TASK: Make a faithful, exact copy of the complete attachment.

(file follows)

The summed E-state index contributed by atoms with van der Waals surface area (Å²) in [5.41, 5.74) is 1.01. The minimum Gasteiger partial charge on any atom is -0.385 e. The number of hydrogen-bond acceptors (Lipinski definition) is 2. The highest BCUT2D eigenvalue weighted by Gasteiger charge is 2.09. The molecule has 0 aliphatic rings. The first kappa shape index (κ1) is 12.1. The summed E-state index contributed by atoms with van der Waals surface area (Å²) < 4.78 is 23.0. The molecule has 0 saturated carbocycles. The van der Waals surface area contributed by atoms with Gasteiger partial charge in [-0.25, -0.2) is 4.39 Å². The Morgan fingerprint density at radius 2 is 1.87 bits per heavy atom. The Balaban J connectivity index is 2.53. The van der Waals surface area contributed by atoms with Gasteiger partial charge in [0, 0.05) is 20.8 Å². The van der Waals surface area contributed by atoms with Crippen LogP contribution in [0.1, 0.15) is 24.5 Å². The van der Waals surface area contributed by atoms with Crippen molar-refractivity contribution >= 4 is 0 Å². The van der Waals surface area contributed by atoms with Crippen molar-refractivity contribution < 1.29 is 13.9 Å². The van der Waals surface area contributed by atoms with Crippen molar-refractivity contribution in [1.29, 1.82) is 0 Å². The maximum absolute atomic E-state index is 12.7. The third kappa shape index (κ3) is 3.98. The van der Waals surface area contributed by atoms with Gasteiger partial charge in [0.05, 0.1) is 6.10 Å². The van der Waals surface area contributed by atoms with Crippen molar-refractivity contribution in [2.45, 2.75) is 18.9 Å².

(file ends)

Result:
The summed E-state index contributed by atoms with van der Waals surface area (Å²) in [5.41, 5.74) is 1.01. The minimum Gasteiger partial charge on any atom is -0.385 e. The number of hydrogen-bond acceptors (Lipinski definition) is 2. The highest BCUT2D eigenvalue weighted by Gasteiger charge is 2.09. The molecule has 0 aliphatic rings. The first kappa shape index (κ1) is 12.1. The summed E-state index contributed by atoms with van der Waals surface area (Å²) < 4.78 is 23.0. The molecule has 0 saturated carbocycles. The van der Waals surface area contributed by atoms with Gasteiger partial charge in [-0.25, -0.2) is 4.39 Å². The Morgan fingerprint density at radius 2 is 1.87 bits per heavy atom. The Balaban J connectivity index is 2.53. The van der Waals surface area contributed by atoms with Gasteiger partial charge in [0, 0.05) is 20.8 Å². The van der Waals surface area contributed by atoms with Crippen LogP contribution in [0.1, 0.15) is 24.5 Å². The van der Waals surface area contributed by atoms with Crippen molar-refractivity contribution >= 4 is 0 Å². The van der Waals surface area contributed by atoms with Crippen molar-refractivity contribution < 1.29 is 13.9 Å². The van der Waals surface area contributed by atoms with Crippen molar-refractivity contribution in [1.29, 1.82) is 0 Å². The maximum absolute atomic E-state index is 12.7. The third kappa shape index (κ3) is 3.98. The van der Waals surface area contributed by atoms with Gasteiger partial charge in [0.05, 0.1) is 6.10 Å². The van der Waals surface area contributed by atoms with Crippen molar-refractivity contribution in [2.45, 2.75) is 18.9 Å².